This conceptualization offers a cogent explanation for the unpleasant controlling caregiving and controlling hostile punitive adaptations observed in middle childhood (34), and the chronic hostility and helplessness described in the Hostile/Helpless coding system on the Adult Attachment Interview (35). An interesting link can be postulated between agonic mode as conceptualized in this model and the failure to develop the capacity for mentalization, a well-accepted outcome of disturbed attachment-caregiving relationships (36). Mentalization refers to the capacity to think about the internal worlds of both self and others (37), something that is severely diminished in agonic mode where the other is often a problem to be managed in automatic ways, without reflection.
In essence, this is a sophisticated trauma model of symptom formation, resulting in a dyadic form of chronic interpersonal trauma (18). Enmeshment, competition, objectification, isolation, and maltreatment are all safety behaviors supporting mother and child to avoid ARDP reactivation. The mother's avoidance of ARDP prevents her from parenting in ways that optimize the child's development and the child's avoidance of ARDP leads to ongoing emotional and behavioral disturbances.
Objectives of Treatment
Three fundamental objectives of effective therapeutic intervention follow logically from the theoretical model. The first is to disentangle the mother and child from their shared, trauma-related, enmeshed defensive self-system by facilitating the processing of the terrified shame without solution (and ARDP). The second is to disrupt the mother and child's reliance on agonic mode, which underpins the competition, isolation, enmeshment, and objectification, and their failure to develop differentiated senses of self with agency. The third is to increase the mother and child's capacity to operate in an alternative cooperative relational mode, known as hedonic mode. Hedonic mode is typified by egalitarian cooperation between individuals, who, though not equal in status, power or resources, are equal in their humanity (9, 18, 33). In hedonic mode individuals are compassionate and empathic, recognizing one another as similar, but not the same, conditions that promote the development of a robust sense of self with agency (38).
Core Components of an Effective Therapeutic Intervention
Evidence-supported treatments for posttraumatic states, including those resulting from chronic interpersonal traumatization, in adults and children, incorporate exposure as a core element (15). Hayes et al. (39) and Carey (40) assert that not only is exposure central to the treatment of posttraumatic states, but that exposure is a significant element of all effective psychotherapies:
“There seems to be an implicit consensus in the literature that facing, confronting or experiencing, becoming aware of, integrating or otherwise being exposed to, those experiences that one would otherwise avoid or not engage with is an essential component of successful therapies” [(40), p. 240].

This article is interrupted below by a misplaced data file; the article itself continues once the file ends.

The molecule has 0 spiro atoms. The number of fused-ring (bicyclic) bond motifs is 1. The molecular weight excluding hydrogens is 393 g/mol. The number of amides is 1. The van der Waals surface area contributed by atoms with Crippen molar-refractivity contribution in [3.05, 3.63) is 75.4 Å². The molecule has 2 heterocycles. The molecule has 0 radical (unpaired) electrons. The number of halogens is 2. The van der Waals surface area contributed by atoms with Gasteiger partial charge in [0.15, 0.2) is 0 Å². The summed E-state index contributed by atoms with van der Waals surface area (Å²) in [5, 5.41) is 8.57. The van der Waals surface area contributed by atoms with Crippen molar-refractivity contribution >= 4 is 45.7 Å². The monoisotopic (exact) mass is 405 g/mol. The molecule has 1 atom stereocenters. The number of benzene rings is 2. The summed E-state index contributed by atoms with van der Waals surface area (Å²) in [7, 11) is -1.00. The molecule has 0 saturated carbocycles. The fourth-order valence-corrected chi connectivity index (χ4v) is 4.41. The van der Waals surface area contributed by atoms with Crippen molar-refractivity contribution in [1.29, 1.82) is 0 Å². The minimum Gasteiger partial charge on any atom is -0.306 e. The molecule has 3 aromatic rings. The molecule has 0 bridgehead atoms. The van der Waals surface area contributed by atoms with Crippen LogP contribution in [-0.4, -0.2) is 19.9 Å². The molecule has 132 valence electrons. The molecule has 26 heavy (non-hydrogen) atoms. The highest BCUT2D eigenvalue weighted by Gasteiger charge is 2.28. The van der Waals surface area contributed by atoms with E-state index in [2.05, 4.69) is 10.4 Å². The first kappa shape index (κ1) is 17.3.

In practice, exposure to avoided mental states is facilitated when avoidance mechanisms are disabled (response prevention). Intensity needs to be graded so that affect remains within the window of tolerance, and traumatic material needs to be processed (18, 41). Processing traumatic material involves, increasing affect recognition and affect tolerance (42, 43); organizing memories into coherent narratives, linking emotional memories to missing contextual information (43, 44) and challenging trauma related meanings and beliefs (45).
The effectiveness of exposure can be increased by inducing dissonance and constraining how it is resolved (46), and holding clients in emotional contact with internal conflicts, without providing solutions (40).
Challenges to the Effective Implementation of Exposure
Trauma is central to our model of intergenerational childhood maltreatment, but successfully applying the principles of exposure to the treatment of these families is technically challenging. Effective exposure to terrified shame without solution/ARDP is hindered by the strength, automaticity and unconscious nature of the avoidance. Furthermore, in agonic mode, conflicting states of mind are located in different individuals who function as two parts of a single defensive self-system, complicating the identification of internal conflicts (18).
Safety is extremely important. At home, acute maltreatment of the child by the mother restabilizes ARDP activation, at the expense of the child's safety. This must not occur in treatment (9). Further, the mother is a potent activator of ARDP in the child, and thus the child will require effective support to limit the emotional and behavioral dysregulation driven by ARDP activation (18). As the cycles of trauma reactivation are bi-directional, treatment must include mother and child, to prevent differences in individual progress undermining necessary changes in the relationship dynamic (18).
Processing of trauma related material is complex. ARDP is implicitly encoded prior to the development of language (8). Initial activation can be intense and stray outside of the window of tolerance. The context for the mother's early trauma is in her family of origin, but for the child the context in which ARDP was formed is also the current relationship. Early in treatment, the relationship is still unsafe for the child, which makes re-contextualization of the child's emotional memories from infancy more challenging (18).
Meeting the Objectives of Therapy and Achieving Acceptable Safety